Stevens Institute of Technology is turning running shoes into portable laboratories
Researchers at Stevens Institute of Technology have developed an AI-powered, smart insole that instantly turns any shoe into a portable gait-analysis laboratory.
The work, reported in January 2020 issue of IEEE Transactions on Neural Systems and Rehabilitation Engineering, could benefit clinical researchers by providing a new way to precisely measure walking function in patients with movement disorders or musculoskeletal injuries, in their living environments. The technology could also lead to significant advances for athletes, by helping them improve their running technique.
“From a practical standpoint, that’s invaluable,” said Damiano Zanotto, lead author and director of Stevens Wearable Robotic Systems Lab. “We’re now able to accurately analyze a person’s gait in real time, in real-world environments.”
Taking a single step might seem simple, but capturing reliable information about a person’s gait in real-life environments remains a major challenge for researchers. Gold-standard gait-analysis technologies, such as camera-based motion-capture systems and force plates, are expensive and can only be used inside laboratories, so they offer few insights into how people walk around in the real world. Emerging wearable technologies such as smart shoes, pods, and insoles can potentially overcome this limitation, but the existing products cannot provide accurate gait data.
In their work, Zanotto and his team show that their smart insole can deliver real-time data on the length, speed, and power of a wearer’s stride with better accuracy than existing foot-worn technologies – and at a fraction of the cost of traditional laboratory equipment. (Zanotto and his team are seeking two patents relating to the SportSole, and several companies and professional sporting franchises are closely following the team’s work.)
The team’s SportSole technology uses accelerometers and gyroscopes to monitor its own movement and orientation in space, and an array of force sensors to detect plantar pressure, allowing it to capture 500 readings per second — around a fivefold improvement over smart pedometers and other wearable gait-analysis tools.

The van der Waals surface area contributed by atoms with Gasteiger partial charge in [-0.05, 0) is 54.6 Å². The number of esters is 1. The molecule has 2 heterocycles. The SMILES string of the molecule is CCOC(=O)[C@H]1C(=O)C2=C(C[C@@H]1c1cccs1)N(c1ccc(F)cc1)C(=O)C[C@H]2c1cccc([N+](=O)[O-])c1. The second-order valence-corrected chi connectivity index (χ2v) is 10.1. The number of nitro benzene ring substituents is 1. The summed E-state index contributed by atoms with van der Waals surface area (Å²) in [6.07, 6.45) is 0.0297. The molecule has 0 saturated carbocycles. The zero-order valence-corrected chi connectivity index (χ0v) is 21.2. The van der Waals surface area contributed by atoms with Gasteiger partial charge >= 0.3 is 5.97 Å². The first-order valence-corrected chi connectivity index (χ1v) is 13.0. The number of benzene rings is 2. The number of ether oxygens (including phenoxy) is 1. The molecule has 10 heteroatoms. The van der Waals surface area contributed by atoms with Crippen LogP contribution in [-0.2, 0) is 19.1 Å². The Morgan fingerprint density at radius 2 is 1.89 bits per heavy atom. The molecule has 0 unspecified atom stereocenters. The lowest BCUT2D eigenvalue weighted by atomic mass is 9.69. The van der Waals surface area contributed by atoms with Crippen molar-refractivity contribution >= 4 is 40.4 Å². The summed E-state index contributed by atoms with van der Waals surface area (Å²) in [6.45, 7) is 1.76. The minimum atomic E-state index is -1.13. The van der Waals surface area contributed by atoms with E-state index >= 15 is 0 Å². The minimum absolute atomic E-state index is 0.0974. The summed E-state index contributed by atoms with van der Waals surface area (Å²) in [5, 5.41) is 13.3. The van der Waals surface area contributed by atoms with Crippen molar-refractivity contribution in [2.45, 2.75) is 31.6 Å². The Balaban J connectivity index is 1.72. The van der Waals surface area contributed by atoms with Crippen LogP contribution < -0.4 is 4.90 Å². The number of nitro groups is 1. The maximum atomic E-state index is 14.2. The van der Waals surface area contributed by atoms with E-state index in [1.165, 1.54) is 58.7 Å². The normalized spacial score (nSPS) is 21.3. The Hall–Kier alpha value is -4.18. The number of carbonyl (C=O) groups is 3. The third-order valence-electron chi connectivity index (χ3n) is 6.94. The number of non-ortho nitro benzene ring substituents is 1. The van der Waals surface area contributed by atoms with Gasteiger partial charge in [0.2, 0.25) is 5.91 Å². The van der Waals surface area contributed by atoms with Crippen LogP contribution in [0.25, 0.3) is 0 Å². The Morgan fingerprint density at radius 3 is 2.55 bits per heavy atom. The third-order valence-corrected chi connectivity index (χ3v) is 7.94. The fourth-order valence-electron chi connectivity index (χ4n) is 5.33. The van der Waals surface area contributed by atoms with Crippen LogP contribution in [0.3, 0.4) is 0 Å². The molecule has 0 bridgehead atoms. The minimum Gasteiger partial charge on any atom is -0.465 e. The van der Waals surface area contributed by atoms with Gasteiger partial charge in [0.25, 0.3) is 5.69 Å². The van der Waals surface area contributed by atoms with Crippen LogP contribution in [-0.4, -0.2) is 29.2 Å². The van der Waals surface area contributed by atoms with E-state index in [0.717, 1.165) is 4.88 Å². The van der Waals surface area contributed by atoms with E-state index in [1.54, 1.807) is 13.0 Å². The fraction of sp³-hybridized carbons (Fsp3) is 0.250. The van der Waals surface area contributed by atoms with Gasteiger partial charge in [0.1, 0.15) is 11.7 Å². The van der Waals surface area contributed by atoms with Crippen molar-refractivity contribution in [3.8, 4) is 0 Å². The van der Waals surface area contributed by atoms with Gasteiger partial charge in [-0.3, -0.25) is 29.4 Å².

The real magic, however, happens outside the shoe. Wearable motion sensors are inherently noisy. To overcome that challenge, Zanotto simmers those 500 measurements per second down to just a few key features, then feeds the results into an AI algorithm capable of rapidly extracting gait parameters that are accurate to within a couple of percentage points.
That’s a big improvement over other AI gait-analysis tools, which are computationally intensive and require data to be recorded for later analysis. The Stevens system is far more efficient, allowing it to be baked into a microcontroller capable of delivering real-time gait analysis.
It also works regardless of whether the wearer is walking or running, and generates accurate results without requiring calibration or customization for individual users. Preliminary testing suggests the SportSole even works with children as young as three years of age and elderly with vestibular disorders, whose gait patterns are very different from those of healthy adults.
Such consistent accuracy is impressive because most gait researchers use high-end sensors costing $1,000 or more in a bid to reduce errors. By contrast, Zanotto and his team used off-the-shelf sensors costing around $100, relying on AI to extract reliable data. “We’re achieving the same or better results at a far lower cost, and that’s a big deal when it comes to scaling this technology,” said Zanotto.
For now, though, the team is focusing on testing the SportSole for clinical use. An unobtrusive, wearable gait monitor could help researchers optimize treatments for people with movement disorders, allow remote monitoring of vulnerable populations, or offer important insights into the safety and efficacy of new treatments that might affect gait and balance.